PDMP access in Cerner is executed during an EPCS session (when a controlled substance is being prescribed), with the workflow customizable according to the role, venue, or specialty. The vendor complements the integration with its Opioid Toolkit that helps prescribers identify risks of use disorders.
MEDITECH is recognized as the best EHR for acute care hospitals and homecare. It allows for on-demand, one-tap access to the PDMP via an integrated link. Instead of working with multiple API providers, MEDITECH partners with DrFirst, healthcare SaaS (software-as-a-service) provider which leverages connections to Appriss and non-Appriss PDMP data sources.
Additionally, MEDITECH offers its branded Opioid Stewardship Toolkit that includes an embedded opioid risk tool, templates for tracking opioid use and outcomes, and other features.
The top EHR vendor for hospitals of 101-250 beds, Allscripts has developed connections with PDMP aggregators like Appriss and standalone PDMP databases. Where it’s allowed, the provider makes CDS histories accessible for authorized users at any time, not only on demand and for opioid prescribing.
DrFirst provides a suite of apps for e-prescribing, pharmacy management, clinical messaging, and so on. It acts as the state PDMP in Nebraska, and has connections with Appriss, LogiCoy, and state-specific APIs in California and Maryland. So, if your healthcare organization already uses DrFirst software, in most cases, the integration process will be simplified.
Besides pre-built links to the majority of PDMP databases, DrFirst delivers analytical solutions to alert doctors and pharmacists to potential abuse.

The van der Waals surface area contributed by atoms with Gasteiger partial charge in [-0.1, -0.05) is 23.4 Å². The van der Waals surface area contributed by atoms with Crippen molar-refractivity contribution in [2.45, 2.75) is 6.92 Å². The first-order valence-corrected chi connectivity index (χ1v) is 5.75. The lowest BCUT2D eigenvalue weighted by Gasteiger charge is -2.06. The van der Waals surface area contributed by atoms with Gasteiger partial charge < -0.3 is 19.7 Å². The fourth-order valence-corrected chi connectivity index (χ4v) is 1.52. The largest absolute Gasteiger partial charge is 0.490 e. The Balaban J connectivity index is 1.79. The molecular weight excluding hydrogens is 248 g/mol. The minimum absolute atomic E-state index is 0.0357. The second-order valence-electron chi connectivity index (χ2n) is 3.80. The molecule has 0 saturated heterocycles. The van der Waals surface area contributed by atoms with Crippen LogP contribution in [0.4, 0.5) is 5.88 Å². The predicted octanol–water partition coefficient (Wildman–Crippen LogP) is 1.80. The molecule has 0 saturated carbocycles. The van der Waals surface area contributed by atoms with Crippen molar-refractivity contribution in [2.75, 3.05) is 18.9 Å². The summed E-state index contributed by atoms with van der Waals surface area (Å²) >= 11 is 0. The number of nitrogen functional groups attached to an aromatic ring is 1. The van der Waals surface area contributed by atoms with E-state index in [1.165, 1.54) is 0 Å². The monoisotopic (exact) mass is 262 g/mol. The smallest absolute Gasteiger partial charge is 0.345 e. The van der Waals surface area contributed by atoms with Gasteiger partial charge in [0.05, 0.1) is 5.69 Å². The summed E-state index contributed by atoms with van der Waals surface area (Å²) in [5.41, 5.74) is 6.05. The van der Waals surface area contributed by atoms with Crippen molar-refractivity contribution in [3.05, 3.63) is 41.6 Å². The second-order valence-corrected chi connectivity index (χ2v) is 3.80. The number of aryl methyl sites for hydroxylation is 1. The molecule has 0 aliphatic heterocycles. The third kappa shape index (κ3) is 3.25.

NextGen Enterprise EHR
NextGen EHR and practice management platform supports Appriss-connected databases. After integration, the system automatically retrieves patients’ medical histories prior to prescribing of controlled substances. The feature is available for any users with proper credentials.
Step four: Ask for support from your state PDMP provider and outside experts
Suppose, your vendor doesn’t offer pre-built links or integration services. In this case, the gateway provider will give you API documentation, testing materials, and technical support to facilitate development work. However, you may need help from external experts to address the challenges of system integration.
The complexity grows if your state database doesn’t partner with any PDMP aggregator, offering a direct connection. In such cases, API specifications and content formats often deviate from standard schemas. Their integration takes more effort and comes pricier.
Step five: Configure your PDMP workflow
Before launching an integration, you have to decide on how exactly interactions with PDMP will happen and customize the workflow accordingly if such an opportunity is available in a given state and with a given system.
Access and general workflow settings
PDMP availability and general workflow can be configured according to